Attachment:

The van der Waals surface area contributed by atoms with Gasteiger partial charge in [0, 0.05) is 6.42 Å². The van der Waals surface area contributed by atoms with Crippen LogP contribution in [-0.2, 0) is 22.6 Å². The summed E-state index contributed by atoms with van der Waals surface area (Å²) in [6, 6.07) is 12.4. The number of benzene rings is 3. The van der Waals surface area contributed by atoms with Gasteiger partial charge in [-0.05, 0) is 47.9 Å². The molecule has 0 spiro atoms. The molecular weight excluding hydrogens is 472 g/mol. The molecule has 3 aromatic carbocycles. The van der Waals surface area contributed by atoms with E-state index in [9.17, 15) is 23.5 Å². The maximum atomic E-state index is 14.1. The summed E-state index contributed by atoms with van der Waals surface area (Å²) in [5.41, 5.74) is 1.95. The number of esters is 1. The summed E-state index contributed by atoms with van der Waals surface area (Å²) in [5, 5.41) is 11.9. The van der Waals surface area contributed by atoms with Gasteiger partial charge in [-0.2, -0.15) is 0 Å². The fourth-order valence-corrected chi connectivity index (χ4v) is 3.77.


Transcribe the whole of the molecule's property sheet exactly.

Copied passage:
The van der Waals surface area contributed by atoms with Gasteiger partial charge in [0, 0.05) is 6.42 Å². The van der Waals surface area contributed by atoms with Crippen LogP contribution in [-0.2, 0) is 22.6 Å². The summed E-state index contributed by atoms with van der Waals surface area (Å²) in [6, 6.07) is 12.4. The number of benzene rings is 3. The van der Waals surface area contributed by atoms with Gasteiger partial charge in [-0.05, 0) is 47.9 Å². The molecule has 0 spiro atoms. The molecular weight excluding hydrogens is 472 g/mol. The molecule has 3 aromatic carbocycles. The van der Waals surface area contributed by atoms with E-state index in [9.17, 15) is 23.5 Å². The maximum atomic E-state index is 14.1. The summed E-state index contributed by atoms with van der Waals surface area (Å²) in [5.41, 5.74) is 1.95. The number of esters is 1. The summed E-state index contributed by atoms with van der Waals surface area (Å²) in [5, 5.41) is 11.9. The van der Waals surface area contributed by atoms with Gasteiger partial charge in [-0.2, -0.15) is 0 Å². The fourth-order valence-corrected chi connectivity index (χ4v) is 3.77.